We developed a two-step detection algorithm capable of finding thousands of small objects with little manual annotation, which is shown in Fig. 3. First, we employ rotation-invariant template matching to identify candidate points for junctions and terminals [27, 28]. This step is executed with a threshold set to avoid any false negatives, even at the cost of generating several false positives. This approach significantly reduces the annotation workload, as we now only need to review the candidate points rather than locating and classifying every defect in the

image. We selected some images containing candidate points, manually corrected the false positives, and used them to train a convolutional neural network classifier. Therefore, in the second step, the candidate points from the first stage are processed through the classifier, which differentiates between terminals, junctions, and false detections. Manual verification of numerous images indicates that the algorithm’s detection accuracy is nearly 100%. More details about the proposed algorithm will be provided elsewhere.

FIG. 5. Schematic illustration of the demagnetization process. The black solid curve represents the energy landscape of the system as a function of an abstract one-dimensional coordinate representing the spin configuration. The magnetic structure is represented at points within a complex potential landscape, exhibiting the transitions between different valleys through the demagnetization process, denoted by the red and blue arrows

YIG is renowned for exhibiting a perfect stripe phase in zero magnetic fields (e.g., Fig. 6 of Ref. [18]). However, a labyrinthine structure is observed within the time scale observed in the present study, and even after undergoing a demagnetization process with alternating magnetic fields, the system falls into a more compact labyrinthine pattern without achieving uniform stripe alignment. This behavior implies the presence of a plethora of local minima in the energy landscape, as depicted in Fig. 5. The demagnetization process, by promoting transitions between these local minima, effectively bridges qualitatively distinct quenched and annealed states. In systems governed by such a complex energy landscape, nonlinear responses are expected, and in recent years, they have much attention as a stage for physical reservoir computing. The labyrinthine pattern in magnets, whose complexity can be modulated by an external magnetic field, is expected to be one of the promising venues for physical reservoir computing.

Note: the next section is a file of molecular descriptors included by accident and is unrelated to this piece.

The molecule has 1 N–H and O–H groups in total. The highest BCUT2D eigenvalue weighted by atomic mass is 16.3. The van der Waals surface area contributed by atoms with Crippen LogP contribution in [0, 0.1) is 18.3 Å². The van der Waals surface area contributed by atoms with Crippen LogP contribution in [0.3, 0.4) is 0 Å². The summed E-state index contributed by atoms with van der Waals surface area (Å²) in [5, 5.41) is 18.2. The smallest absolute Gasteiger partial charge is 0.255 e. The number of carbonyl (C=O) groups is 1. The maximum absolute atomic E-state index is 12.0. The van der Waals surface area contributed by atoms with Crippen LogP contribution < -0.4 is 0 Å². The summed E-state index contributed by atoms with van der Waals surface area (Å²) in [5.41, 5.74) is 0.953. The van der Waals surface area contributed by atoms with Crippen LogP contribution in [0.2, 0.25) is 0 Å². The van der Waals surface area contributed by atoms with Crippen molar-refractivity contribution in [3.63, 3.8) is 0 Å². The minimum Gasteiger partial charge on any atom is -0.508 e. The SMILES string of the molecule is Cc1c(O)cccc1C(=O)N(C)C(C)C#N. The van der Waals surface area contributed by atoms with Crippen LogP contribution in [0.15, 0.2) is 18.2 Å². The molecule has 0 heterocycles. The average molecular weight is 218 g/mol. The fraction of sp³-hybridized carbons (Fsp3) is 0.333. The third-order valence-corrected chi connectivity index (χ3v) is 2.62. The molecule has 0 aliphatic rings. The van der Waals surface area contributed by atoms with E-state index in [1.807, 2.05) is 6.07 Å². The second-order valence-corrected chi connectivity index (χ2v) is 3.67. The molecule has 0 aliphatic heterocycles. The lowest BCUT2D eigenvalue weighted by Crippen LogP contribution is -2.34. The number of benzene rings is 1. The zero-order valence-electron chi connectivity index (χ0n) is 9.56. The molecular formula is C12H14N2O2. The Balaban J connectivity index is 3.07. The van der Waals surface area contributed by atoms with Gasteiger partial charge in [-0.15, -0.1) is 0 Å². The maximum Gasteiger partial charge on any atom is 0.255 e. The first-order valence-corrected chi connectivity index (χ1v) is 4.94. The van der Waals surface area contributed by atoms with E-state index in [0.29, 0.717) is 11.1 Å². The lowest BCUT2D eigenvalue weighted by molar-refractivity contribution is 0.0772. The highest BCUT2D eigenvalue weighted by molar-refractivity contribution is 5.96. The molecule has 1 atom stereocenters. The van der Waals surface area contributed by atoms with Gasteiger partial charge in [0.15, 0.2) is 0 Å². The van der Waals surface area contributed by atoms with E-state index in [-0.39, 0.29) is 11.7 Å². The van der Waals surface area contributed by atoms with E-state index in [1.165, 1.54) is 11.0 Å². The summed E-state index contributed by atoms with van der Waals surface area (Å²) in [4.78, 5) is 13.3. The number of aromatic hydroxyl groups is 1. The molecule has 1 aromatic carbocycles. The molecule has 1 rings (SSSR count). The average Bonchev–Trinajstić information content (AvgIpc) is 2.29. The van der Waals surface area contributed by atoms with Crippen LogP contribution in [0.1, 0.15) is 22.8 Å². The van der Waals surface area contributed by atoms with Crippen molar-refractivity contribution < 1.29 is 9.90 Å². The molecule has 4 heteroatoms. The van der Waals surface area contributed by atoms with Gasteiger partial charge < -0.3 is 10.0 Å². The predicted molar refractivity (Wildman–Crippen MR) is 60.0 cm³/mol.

To summarize, we have identified a morphological transition of magnetic domains in a technologically important system and characterized their evolution in new ways by using modern machine learning and pattern recognition analysis. Although similar morphological transitions have been noted before, the present study involves a very subtle transition observed during a demagnetization process. This points to the richness of the magnetic domains in YIG (and other systems) but also is a testimony to the accuracy with which its features can be accurately and quantitatively defined. This has facilitated a detailed analyses about the positional correlation of the defects thus resolving the complex evolution dominating the transition. This is possible due to the high-resolution images and the fidelity of feature recognition and quantification from machine learning tools. These versatile tools will undoubtedly find applications in studies of diverse labyrinthine structures.

We thank Dr. Vincent Fratello and Dr. Shanthi Subramanian of Lucent-Bell Labs for the supply of the LPE grown epitaxial thin films used in this work. We are also grateful to David Huse of Princeton for many helpful comments. The experimental work was partially funded by the NSF under grant DMR and by the 3Cavalier grant from the University of Virginia. This work was also supported by JSPS KAKENHI Grant Number No. JP21J20812. Gia-Wei Chern was partially supported by the US Department of Energy Basic Energy Sciences under Contract No. DE-SC0020330. K.S. was supported by the Program for Leading Graduate Schools (MERITWINGS).